The Melania Robot. From Tracey Breaks the News.
Why Gandalf never married - Talk by Terry Pratchett.
Ceiling Cat: Watching you, makes things work, is our Lord and Saviour.
Trump wiretap scandal scenes. SNL

Victor Turner article (Needs Jstor account).

fredag, september 28, 2018

Games and Culture 28th of September 2018

Shaw, Adrienne (2014). Gaming at the Edge; sexuality and gender at the margins of gamer culture. Minneapolis and London: University of Minnesota Press. Pages 147-199.

Adrienne Shaw has written about the importance of representation in games, and she starts with talking about recognition and identity politics. She underlines that representation in popular media does not correct lived experience, and it will not reorganise lived experience. Her example of this is from the game Diner Dash, which has black and asian characters in independent roles, but where the only character with real agency and ability to act is white. She also points out that the conventional approach to media representation is an assumption that all girls/women or all boys/men will have similar approaches to a medium under similar conditions.

Further, shaw points out that representation and identity does not live in texts alone, but is performance and action. Gamer identity is mutable, and has shifted over time. It has a complex relationship with media representation, consumption and identification. People playing and enjoying games may not self-identify as gamers in all contexts, and so will be missed by research on self-identified gamers. Media consumption also ebbs and flows, and the gamer identity may be more fitting in some periods than in others.

Two examples from Shaw's research: Rusty, while, plays to escape his boring self and does not wish for self-like characters. Gregory, black, sees himself as visible, acknowledge and present when he sees self-like representations. Straight Kat is troubled by the lack of represented diversity, queer and black Julia is not. Julia is troubled by the limitations in the assumed representations of people like her.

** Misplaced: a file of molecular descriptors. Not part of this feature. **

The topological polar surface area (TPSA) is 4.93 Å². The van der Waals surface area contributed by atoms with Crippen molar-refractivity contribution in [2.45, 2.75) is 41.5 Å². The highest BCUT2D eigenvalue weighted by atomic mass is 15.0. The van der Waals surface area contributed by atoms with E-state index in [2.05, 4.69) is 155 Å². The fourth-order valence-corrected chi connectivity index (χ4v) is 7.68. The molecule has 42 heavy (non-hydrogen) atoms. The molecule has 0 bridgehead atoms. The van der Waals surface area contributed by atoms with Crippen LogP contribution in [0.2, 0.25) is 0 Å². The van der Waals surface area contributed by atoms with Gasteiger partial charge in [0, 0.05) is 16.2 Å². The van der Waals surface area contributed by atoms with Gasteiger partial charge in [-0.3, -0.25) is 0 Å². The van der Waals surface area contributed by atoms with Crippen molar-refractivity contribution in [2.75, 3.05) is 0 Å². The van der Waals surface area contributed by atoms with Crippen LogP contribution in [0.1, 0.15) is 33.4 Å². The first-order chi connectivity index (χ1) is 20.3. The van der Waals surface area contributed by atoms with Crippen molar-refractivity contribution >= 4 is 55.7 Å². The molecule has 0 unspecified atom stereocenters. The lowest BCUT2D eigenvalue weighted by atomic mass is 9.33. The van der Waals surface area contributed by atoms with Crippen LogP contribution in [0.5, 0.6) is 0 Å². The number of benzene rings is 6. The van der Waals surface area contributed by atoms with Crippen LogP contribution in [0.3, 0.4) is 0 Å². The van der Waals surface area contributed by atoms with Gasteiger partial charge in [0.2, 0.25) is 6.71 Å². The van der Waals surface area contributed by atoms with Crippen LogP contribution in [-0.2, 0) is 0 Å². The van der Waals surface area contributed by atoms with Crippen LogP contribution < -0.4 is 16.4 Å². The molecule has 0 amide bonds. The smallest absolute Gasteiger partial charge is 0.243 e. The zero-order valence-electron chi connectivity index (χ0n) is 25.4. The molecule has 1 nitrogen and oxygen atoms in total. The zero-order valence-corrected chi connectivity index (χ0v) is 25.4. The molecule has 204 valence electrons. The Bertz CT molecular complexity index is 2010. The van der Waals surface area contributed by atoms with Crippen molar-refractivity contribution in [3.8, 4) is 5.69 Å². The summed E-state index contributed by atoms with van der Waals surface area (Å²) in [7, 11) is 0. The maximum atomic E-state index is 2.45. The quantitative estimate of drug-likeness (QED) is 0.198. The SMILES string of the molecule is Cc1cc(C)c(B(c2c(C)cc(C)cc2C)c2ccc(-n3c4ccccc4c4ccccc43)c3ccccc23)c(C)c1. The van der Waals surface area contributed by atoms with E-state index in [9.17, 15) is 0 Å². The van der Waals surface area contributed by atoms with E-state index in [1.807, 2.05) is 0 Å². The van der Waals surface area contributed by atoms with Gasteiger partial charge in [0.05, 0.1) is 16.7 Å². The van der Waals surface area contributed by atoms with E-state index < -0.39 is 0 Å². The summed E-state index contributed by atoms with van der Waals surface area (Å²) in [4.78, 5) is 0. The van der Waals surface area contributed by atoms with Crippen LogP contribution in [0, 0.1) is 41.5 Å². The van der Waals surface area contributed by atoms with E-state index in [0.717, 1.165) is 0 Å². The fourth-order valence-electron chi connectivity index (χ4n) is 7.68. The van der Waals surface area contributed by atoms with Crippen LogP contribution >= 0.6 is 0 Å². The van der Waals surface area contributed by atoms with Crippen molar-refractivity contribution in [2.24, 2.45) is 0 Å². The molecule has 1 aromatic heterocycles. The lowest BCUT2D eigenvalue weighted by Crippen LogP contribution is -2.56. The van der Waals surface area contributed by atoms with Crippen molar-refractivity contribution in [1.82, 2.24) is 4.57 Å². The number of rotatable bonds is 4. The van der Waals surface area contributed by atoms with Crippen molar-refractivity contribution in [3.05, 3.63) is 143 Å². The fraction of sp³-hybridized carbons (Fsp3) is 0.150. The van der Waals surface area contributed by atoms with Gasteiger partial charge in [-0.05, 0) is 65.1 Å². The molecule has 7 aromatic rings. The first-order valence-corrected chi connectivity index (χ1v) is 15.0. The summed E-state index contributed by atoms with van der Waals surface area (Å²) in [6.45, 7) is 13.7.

What this shows is how designers shape the potential for identification. This is a potential often cropped by marketing logic. In marketing there are no pluralist versions, as it is important to reduce large segments to their most general markers, in order to appeal to as many as possible without being offensive. And so representations is important for social reasons, not individualistic market logic.

A common argument in representations is realism vs fantasy. Recognition requires a reference to reality, but many assume that fiction is immune to recognition requirements. Also, games are systems of virtual representations, so the question of "real" becomes very complex indeed. But in such systems it is increasingly clear that the choice of which "real" the designers choose to follow and represent is a choice, often presented as aesthetic, but inherently politic.

At some points the subjects of Shaw's research also pointed out that representation did not matter. Among these were the lack of a strong sense of being ”different”: Ex. black queer women do not miss women in general, as their sense of being marginalised is so overwhelming, they do not think of themselves in large categories like black, queer or woman. Ex. south asians grown up in Asia do not consider themselves marginalised, and think of whiteness as American, not something that excludes them.

Other topics was how the market logic of targeting through clichés is not representation - offering girls pink games does not represent women in games. This reveals a significant difference in ways to think about representation: the consumer as a set of selected data points from market studies, or the player as individual sets of experiences, knowledge, desire and circumstances, the information that creates our identities.

This also adresses tokenism, how some particular characters are added in for representation rather than for any particular function, much like when boards add one single woman in order to meet accusations of discrimination.

Disabilities and gaming: The secret world of disabled gamers.

The Ablegamers Charity